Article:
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the Talking Can
05-10-2006, 08:54 PM
Security issue kills domestic spying inquiry
NSA won’t grant Justice Department lawyers required security clearance


Updated: 8:41 p.m. ET May 10, 2006
WASHINGTON - The government has abruptly ended an inquiry into the warrantless eavesdropping program because the National Security Agency refused to grant Justice Department lawyers the necessary security clearance to probe the matter.

The inquiry headed by the Justice Department’s Office of Professional Responsibility, or OPR, sent a fax to Rep. Maurice Hinchey, D-N.Y., on Wednesday saying they were closing their inquiry because without clearance their lawyers cannot examine Justice lawyers’ role in the program.

“We have been unable to make any meaningful progress in our investigation because OPR has been denied security clearances for access to information about the NSA program,” OPR counsel H. Marshall Jarrett wrote to Hinchey. Hinchey’s office shared the letter with The Associated Press....


Long Live the King

http://www.msnbc.msn.com/id/12727867/from/RSS/

banyon
05-10-2006, 10:20 PM
Well they were from the Justice Department and may have been appointed by Bush. Who can blame them for not trusting them with a security clearance?

WilliamTheIrish
05-10-2006, 10:22 PM
I'll take cry for 1000$, Alex.

the Talking Can
05-11-2006, 12:20 AM
Well they were from the Justice Department and may have been appointed by Bush. Who can blame them for not trusting them with a security clearance?

now I'm laughing and crying....

NSA has massive database of Americans' phone calls
Updated 5/11/2006 12:30 AM ET

By Leslie Cauley, USA TODAY
The National Security Agency has been secretly collecting the phone call records of tens of millions of Americans, using data provided by AT&T, Verizon and BellSouth, people with direct knowledge of the arrangement told USA TODAY.

The NSA program reaches into homes and businesses across the nation by amassing information about the calls of ordinary Americans — most of whom aren't suspected of any crime. This program does not involve the NSA listening to or recording conversations. But the spy agency is using the data to analyze calling patterns in an effort to detect terrorist activity, sources said in separate interviews.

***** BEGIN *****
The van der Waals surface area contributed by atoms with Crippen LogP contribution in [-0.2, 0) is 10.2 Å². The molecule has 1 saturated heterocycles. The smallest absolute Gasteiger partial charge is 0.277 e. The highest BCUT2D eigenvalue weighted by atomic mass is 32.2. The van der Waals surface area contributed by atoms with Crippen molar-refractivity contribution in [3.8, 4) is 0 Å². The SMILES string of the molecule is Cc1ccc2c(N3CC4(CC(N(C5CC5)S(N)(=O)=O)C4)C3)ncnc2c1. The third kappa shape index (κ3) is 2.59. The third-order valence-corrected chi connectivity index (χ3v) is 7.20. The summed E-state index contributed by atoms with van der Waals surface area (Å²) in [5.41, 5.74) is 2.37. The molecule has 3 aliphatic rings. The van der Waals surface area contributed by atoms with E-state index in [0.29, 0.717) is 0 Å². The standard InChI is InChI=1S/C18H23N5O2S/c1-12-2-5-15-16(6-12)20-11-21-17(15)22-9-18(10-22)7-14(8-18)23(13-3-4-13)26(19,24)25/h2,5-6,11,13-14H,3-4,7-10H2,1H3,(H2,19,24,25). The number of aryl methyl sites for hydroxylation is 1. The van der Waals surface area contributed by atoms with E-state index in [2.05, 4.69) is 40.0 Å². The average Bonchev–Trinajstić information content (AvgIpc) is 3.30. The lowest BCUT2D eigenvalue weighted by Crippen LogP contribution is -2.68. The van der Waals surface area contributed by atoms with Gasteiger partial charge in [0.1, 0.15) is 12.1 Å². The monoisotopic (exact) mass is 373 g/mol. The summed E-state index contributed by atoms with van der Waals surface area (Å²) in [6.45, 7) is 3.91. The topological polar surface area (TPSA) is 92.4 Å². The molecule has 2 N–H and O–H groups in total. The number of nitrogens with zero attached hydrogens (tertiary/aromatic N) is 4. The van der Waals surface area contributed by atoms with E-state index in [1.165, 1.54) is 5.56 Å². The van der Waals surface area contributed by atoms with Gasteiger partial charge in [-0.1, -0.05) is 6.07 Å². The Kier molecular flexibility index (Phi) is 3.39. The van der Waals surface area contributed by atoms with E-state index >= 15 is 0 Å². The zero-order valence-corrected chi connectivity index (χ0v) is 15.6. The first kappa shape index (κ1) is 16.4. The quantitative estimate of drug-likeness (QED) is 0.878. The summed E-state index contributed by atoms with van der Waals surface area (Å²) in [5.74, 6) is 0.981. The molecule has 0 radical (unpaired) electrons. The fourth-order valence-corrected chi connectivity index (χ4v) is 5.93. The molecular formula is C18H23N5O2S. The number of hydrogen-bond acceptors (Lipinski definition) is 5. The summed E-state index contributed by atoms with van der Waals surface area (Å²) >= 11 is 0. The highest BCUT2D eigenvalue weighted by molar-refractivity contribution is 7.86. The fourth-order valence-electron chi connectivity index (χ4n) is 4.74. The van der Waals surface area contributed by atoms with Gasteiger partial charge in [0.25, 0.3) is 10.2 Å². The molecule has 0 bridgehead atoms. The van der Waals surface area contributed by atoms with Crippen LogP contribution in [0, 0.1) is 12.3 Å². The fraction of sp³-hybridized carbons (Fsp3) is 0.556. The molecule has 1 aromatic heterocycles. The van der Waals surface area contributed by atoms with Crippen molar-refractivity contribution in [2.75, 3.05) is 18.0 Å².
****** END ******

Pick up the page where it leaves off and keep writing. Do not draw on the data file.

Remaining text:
QUESTIONS AND ANSWERS: The NSA record collection program

"It's the largest database ever assembled in the world," said one person, who, like the others who agreed to talk about the NSA's activities, declined to be identified by name or affiliation. The agency's goal is "to create a database of every call ever made" within the nation's borders, this person added.

For the customers of these companies, it means that the government has detailed records of calls they made — across town or across the country — to family members, co-workers, business contacts and others.

The three telecommunications companies are working under contract with the NSA, which launched the program in 2001 shortly after the Sept. 11 terrorist attacks, the sources said. The program is aimed at identifying and tracking suspected terrorists, they said.

The sources would talk only under a guarantee of anonymity because the NSA program is secret.

Air Force Gen. Michael Hayden, nominated Monday by President Bush to become the director of the CIA, headed the NSA from March 1999 to April 2005. In that post, Hayden would have overseen the agency's domestic call-tracking program. Hayden declined to comment about the program.

The NSA's domestic program, as described by sources, is far more expansive than what the White House has acknowledged. Last year, Bush said he had authorized the NSA to eavesdrop — without warrants — on international calls and international e-mails of people suspected of having links to terrorists when one party to the communication is in the USA. Warrants have also not been used in the NSA's efforts to create a national call database.

In defending the previously disclosed program, Bush insisted that the NSA was focused exclusively on international calls. "In other words," Bush explained, "one end of the communication must be outside the United States."

As a result, domestic call records — those of calls that originate and terminate within U.S. borders — were believed to be private.

Sources, however, say that is not the case. With access to records of billions of domestic calls, the NSA has gained a secret window into the communications habits of millions of Americans....

USA Today (http://www.usatoday.com/news/washington/2006-05-10-nsa_x.htm?POE=NEWISVA)

Mohammed
05-11-2006, 12:26 AM
Ha ha ha, the Great Satan is crumbling!

jAZ
05-11-2006, 03:16 AM
More weeping ahead...

http://movies.crooksandliars.com/news_Countdown_Turley_051006.wmv

NewChief
05-11-2006, 06:22 AM
Double plus Good!